Wednesday, May 16, 2012

Where We Going Wednesday...Austin

Now that the Dallas-Fort Worth street food scene is fairly well established, I thought it was a good time to compare our scene to the street food scenes in other cities.  Each week I will ask a guest blogger from a different city to give us an overview of the set up and rules from around the country and hopefully some international cities. This week, we head south to the  city that sets the standard for all Texas food trucks, Austin.  Thanks to Tony Yamanaka of  for providing this overview. 

Austin’s food trailer scene isn’t too different than that of Vancouver, New York, Portland or San Diego. It has however been ushered into the national spotlight through its intricate involvement with SXSW, East St. ,No Reservations, and the peaking interest of other food-ophile celebrites such as Adam Richman. Although similar to other cities with a food truck culture, Austin holds a varied advantage: It is a mix of every other city’s culture.
Austin's Belgian Waffle Co. Truck

To begin, the City of Austin had over 1,300 mobile food vendor permits issued in August of 2011 (Bernier 2011). Although it’s safe to say that there are not 1,300 active trailers, one can admit that there is an intense amount of options available to appease any hankering for flavour you may have.  Of those permits, there  is a healthy mix of stationary trailers (traditional Airstream & remodelled storage trailers) and the all-famous food truck (a far leap from the taco truck that was popular years ago) which are 100% roving. These two types of vendors compose the heart of the Austin food trailer culture, and they pump food into the life veins of Austin’s culinary requisite. Let’s look further into the two types of vendors and the variety of food in the Austin region.

Food Trailers
Food trailers in Austin are wildly popular due to their consistency in location, hours and availability. Austin’s trailers are primarily “permanent” at a lot anywhere from six to twelve months depending on their contract and ability to remain in business. Austin benefits from a monstrous amount of trailer parks, which station anywhere from 4-12 trailers in one location. Although recent economic recovery has caused the gates to shutter on some of Austin’s favourite parks, others are quickly in line to open such as Jessie St. Eats and North Austin Trailer Yard (NATY). Major trailer parks in Austin are as follows:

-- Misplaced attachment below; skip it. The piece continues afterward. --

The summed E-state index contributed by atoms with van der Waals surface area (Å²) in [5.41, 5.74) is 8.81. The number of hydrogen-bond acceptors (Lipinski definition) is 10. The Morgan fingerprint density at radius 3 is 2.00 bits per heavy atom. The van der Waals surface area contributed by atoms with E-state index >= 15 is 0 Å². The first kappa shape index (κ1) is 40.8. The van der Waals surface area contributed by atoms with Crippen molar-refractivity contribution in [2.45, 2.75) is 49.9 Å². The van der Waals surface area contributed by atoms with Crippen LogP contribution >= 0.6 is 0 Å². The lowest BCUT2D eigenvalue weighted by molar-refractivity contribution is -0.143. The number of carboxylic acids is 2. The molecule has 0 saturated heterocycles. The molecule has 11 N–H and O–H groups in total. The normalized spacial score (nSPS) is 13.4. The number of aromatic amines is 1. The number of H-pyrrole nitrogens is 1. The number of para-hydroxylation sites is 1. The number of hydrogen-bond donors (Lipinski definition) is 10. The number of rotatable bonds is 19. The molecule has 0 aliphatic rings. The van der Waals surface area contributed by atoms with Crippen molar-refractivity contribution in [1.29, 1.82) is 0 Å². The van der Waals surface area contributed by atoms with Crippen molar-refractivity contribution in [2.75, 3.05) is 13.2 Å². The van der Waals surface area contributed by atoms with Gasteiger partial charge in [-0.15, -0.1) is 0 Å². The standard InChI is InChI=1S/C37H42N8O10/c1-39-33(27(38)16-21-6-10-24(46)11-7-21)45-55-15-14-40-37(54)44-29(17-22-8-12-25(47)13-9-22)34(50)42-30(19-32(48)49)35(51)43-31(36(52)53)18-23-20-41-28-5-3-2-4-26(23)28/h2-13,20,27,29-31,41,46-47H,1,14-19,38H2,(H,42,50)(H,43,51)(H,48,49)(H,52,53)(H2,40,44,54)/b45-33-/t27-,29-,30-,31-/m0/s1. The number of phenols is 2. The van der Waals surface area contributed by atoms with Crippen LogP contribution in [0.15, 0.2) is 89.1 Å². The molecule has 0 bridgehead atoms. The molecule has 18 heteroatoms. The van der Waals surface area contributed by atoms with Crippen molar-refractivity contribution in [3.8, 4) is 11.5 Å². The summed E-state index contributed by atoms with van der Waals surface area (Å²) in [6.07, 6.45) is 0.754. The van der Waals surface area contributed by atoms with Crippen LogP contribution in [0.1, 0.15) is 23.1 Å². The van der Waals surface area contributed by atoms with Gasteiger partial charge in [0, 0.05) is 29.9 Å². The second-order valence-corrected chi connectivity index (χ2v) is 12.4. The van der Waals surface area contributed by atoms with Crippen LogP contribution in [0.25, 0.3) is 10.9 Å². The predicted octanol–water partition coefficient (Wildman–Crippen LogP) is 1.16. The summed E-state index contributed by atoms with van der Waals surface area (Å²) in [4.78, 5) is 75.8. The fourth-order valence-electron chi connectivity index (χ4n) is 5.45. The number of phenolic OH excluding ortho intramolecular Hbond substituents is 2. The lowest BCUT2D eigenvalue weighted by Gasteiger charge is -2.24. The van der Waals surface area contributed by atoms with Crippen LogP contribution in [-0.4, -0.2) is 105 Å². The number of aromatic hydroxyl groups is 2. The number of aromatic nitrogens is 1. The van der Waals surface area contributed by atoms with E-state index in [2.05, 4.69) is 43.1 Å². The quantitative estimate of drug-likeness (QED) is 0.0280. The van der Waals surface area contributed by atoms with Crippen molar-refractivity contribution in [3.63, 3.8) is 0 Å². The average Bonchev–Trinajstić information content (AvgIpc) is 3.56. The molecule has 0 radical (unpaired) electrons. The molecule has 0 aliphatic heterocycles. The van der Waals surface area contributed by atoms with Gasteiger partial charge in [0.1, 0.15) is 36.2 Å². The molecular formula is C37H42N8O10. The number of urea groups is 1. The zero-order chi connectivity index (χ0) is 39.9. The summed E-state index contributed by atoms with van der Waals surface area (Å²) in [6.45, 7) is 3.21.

This is not by any means an exhaustive list, but these are trailer parks with known names.  Food trailers are primarily permanent at these locations. Some do leave from time-to-time for catering gigs, but they can be considered relatively reliable.

The downside to these types of parks and stationary trailers in general is their limitations on following the hungry. Basically, they are bound by their surroundings. If they are near bars, they are most likely late night trailers. If they are near UT they don’t see much summer traffic etc. Also, they are bound by their landlord. This causes a huge issue when the landlord wishes to sell the land as was seen with East Side Drive-in and leaves trailers looking for a new home.

Verts, the world's smallest food truck. Located in Austin
Food Trucks
The roving food truck style of vending is something that is relatively untapped in Austin. There are a string of very successful trucks who are purely mobile. Their success can be stemmed from essentially being at the right place at the right time. For example, they are able to relocate downtown from 8pm to 3am for the bar crowd. During the day, they relocate to office parking lots to feed the masses. Their flexibility is impeccable and highly valued. Additionally, they are building great brand awareness by having a rolling billboard. They are not only waiting for people to see them, they are putting their name in front of thousands of people. Perhaps the most successful of these trailers are Chi’Lantro, Coreanos and Peached Tortilla. There are other trailers that do also do extremely well such as The Evil Wiener and Mmmpanadas, who benefit from pairings with local brewery Thirsty Planet for cross-promotion.

The downside to having a roving trailer is highly linked to the issues faced by car owners. As a roving trailer you must compete with traffic, truck maintenance, parking and additional expenses like gasoline. Essentially, being roving leads to having a lot of variable costs, which make it difficult to be sure of a profit margin for the specific time-frame.

Tacos from Chi'lantro
The Noms
Structure aside, the food aspect of Austin’s food trailer scene is downright outstanding. Think about it, you can step out of your house and get top-notch Asian cuisine at East Side King, authentic cheese steaks from Way South Philly, Detroit-style pizza from Via 313 and the most authentic tacos I’ve had outside of Mexico at Tacos Selene. This variety is all found within 100m. Extrapolate that variation across Austin’s metropolitan area and you’re faced with choices of gourmet ravioli, Navajo tacos and even buffalo chalupas. Yes, there is a bit of everything in Austin.

True to Austin style, the food trailer scene in this wonderful capital is not a standardized industry, but rather a bricolage of everything you’ve seen across Portland, New York, Phoenix and Boston. It is delicious and 100% Austin.

Tony Yamanaka
Managing Member/Lead Contributor

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